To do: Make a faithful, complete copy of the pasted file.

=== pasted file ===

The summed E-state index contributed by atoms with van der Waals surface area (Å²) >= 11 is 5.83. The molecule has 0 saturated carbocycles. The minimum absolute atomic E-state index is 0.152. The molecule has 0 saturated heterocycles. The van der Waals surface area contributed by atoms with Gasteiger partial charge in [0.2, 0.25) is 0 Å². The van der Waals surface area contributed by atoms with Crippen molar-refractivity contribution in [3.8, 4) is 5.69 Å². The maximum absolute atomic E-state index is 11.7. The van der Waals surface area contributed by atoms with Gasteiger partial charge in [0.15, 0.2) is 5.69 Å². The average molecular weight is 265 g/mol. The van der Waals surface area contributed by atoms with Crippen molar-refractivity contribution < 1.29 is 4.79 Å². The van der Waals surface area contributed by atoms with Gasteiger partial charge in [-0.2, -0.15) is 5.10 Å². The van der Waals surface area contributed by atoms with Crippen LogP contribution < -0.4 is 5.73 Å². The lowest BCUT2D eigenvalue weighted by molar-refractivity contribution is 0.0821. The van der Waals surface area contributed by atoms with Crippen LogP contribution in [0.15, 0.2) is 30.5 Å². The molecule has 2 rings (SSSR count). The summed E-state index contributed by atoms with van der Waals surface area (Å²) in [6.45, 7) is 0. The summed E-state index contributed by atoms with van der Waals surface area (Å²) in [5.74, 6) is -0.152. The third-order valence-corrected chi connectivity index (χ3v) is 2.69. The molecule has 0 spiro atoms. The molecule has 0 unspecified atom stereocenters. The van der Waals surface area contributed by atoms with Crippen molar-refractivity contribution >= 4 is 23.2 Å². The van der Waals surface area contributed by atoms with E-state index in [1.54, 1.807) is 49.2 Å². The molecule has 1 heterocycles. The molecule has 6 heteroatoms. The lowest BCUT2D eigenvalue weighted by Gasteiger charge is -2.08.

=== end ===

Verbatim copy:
The summed E-state index contributed by atoms with van der Waals surface area (Å²) >= 11 is 5.83. The molecule has 0 saturated carbocycles. The minimum absolute atomic E-state index is 0.152. The molecule has 0 saturated heterocycles. The van der Waals surface area contributed by atoms with Gasteiger partial charge in [0.2, 0.25) is 0 Å². The van der Waals surface area contributed by atoms with Crippen molar-refractivity contribution in [3.8, 4) is 5.69 Å². The maximum absolute atomic E-state index is 11.7. The van der Waals surface area contributed by atoms with Gasteiger partial charge in [0.15, 0.2) is 5.69 Å². The average molecular weight is 265 g/mol. The van der Waals surface area contributed by atoms with Crippen molar-refractivity contribution < 1.29 is 4.79 Å². The van der Waals surface area contributed by atoms with Gasteiger partial charge in [-0.2, -0.15) is 5.10 Å². The van der Waals surface area contributed by atoms with Crippen LogP contribution < -0.4 is 5.73 Å². The lowest BCUT2D eigenvalue weighted by molar-refractivity contribution is 0.0821. The van der Waals surface area contributed by atoms with Crippen LogP contribution in [0.15, 0.2) is 30.5 Å². The molecule has 2 rings (SSSR count). The summed E-state index contributed by atoms with van der Waals surface area (Å²) in [6.45, 7) is 0. The summed E-state index contributed by atoms with van der Waals surface area (Å²) in [5.74, 6) is -0.152. The third-order valence-corrected chi connectivity index (χ3v) is 2.69. The molecule has 0 spiro atoms. The molecule has 0 unspecified atom stereocenters. The van der Waals surface area contributed by atoms with Crippen molar-refractivity contribution >= 4 is 23.2 Å². The van der Waals surface area contributed by atoms with E-state index in [1.54, 1.807) is 49.2 Å². The molecule has 1 heterocycles. The molecule has 6 heteroatoms. The lowest BCUT2D eigenvalue weighted by Gasteiger charge is -2.08.